But how is [God’s new day] to come about? How does all this affect us so that instead of remaining word it becomes a reality that draws us in? Through the sacrament of baptism and the profession of faith, the Lord has built a bridge across to us, through which the new day reaches us. The Lord says to the newly-baptized: Fiat lux – let there be light. God’s new day – the day of indestructible life, comes also to us. Christ takes you by the hand. From now on you are held by him and walk with him into the light, into real life. For this reason the early Church called baptism photismos – illumination.
Why was this? The darkness that poses a real threat to mankind, after all, is the fact that he can see and investigate tangible material things, but cannot see where the world is going or whence it comes, where our own life is going, what is good and what is evil. The darkness enshrouding God and obscuring values is the real threat to our existence and to the world in general. If God and moral values, the difference between good and evil, remain in darkness, then all other “lights”, that put such incredible technical feats within our reach, are not only progress but also dangers that put us and the world at risk. Today we can illuminate our cities so brightly that the stars of the sky are no longer visible. Is this not an image of the problems caused by our version of enlightenment? With regard to material things, our knowledge and our technical accomplishments are legion, but what reaches beyond, the things of God and the question of good, we can no longer identify. Faith, then, which reveals God’s light to us, is the true enlightenment, enabling God’s light to break into our world, opening our eyes to the true light.
Homily, Easter Vigil 2012
Reflection – In this masterly little passage (he is a really good preacher!), Pope Benedict links Genesis, baptism, and light pollution to highlight one of his favourite themes. Namely, that technological ‘light’, the insight as to how the world works and how to make the physical world work for us, does not yield the deeper light—who we are, where we are going, what is truly good and valuable in the world.
This has been a common theme throughout Joseph Ratzinger’s career, and has been often featured on this blog. But you know, since we’re talking here about baptism, which is such a personal intimate reality for all our lives, I think it is worth considering this question from a slightly different angle than usual.
Generally, the Pope discusses this and I discuss it along with him in terms of scientific and technological advances that imperil human life and dignity, or perhaps in more theoretical terms of logical positivism and the spurious atheism that results from it—what Ratzinger has called the arbitrary self-limitation of reason to exclude all non-technical or non-experimental questions.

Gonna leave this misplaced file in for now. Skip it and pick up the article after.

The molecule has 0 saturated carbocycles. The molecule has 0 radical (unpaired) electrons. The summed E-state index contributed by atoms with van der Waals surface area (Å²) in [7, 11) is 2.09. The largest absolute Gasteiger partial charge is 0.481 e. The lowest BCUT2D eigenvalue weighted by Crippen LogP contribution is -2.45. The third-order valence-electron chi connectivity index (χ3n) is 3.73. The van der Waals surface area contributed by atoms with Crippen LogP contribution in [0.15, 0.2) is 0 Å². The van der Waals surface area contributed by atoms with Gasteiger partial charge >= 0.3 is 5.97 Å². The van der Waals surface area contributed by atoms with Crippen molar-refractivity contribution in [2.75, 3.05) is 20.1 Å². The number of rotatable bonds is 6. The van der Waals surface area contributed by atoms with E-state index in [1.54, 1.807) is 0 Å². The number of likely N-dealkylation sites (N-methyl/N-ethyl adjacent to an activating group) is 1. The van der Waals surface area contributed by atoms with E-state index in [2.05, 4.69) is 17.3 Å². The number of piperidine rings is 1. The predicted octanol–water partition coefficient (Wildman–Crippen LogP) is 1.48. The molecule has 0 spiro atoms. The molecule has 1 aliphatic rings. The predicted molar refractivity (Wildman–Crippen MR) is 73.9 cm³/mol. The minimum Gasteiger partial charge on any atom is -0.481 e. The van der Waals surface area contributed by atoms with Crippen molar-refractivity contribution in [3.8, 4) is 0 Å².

But perhaps there is another form of ‘light pollution’ that is a bit more individual and insidious, but which no less blocks out the true light of faith and of God. I’m thinking of the times when we decide that life is, in fact, basically about getting what we want. Life is about building my city and lighting it up as brightly as I can. Life is about being in as much perfect control as I can be, in other words, of my circumstances and arrangements.
This is the scientific-technological attitude applied to the person and their life. And… we can no longer see the stars if we live this way. The illusion of control… and hey presto! God disappears from our ambit. God is irrelevant, if the whole idea of life is for me to get exactly what I want as I want it, or at least the nearest facsimile time and money can manage.
I think this is more common today than anything else. People are not wicked, and they’re not terribly stupid (well, not most of them). But people are (myself included) self-willed. We want what we want. And the more brightly we shine the light of self upon our world, the dimmer the stars become, the less we have any sense that there is any greater path or destiny or purpose to the world outside our own desires and designs.
This is why, while I wish no human being any ill or suffering ever, I think the coming difficult times we appear to be heading towards may be a blessing in disguise. We need to break out of this chokehold of banal self-will and self-limitation. We need a power failure, a blackout, so that the big world of God and his angels and saints may shine out at us, like stars to startled blacked-out city dwellers. We need to learn that our little lives and their little plans really aren’t where it’s at—God is opening for us a bigger reality.
We need to fail, so that God can succeed in us. We need darkness, so that He can be our light.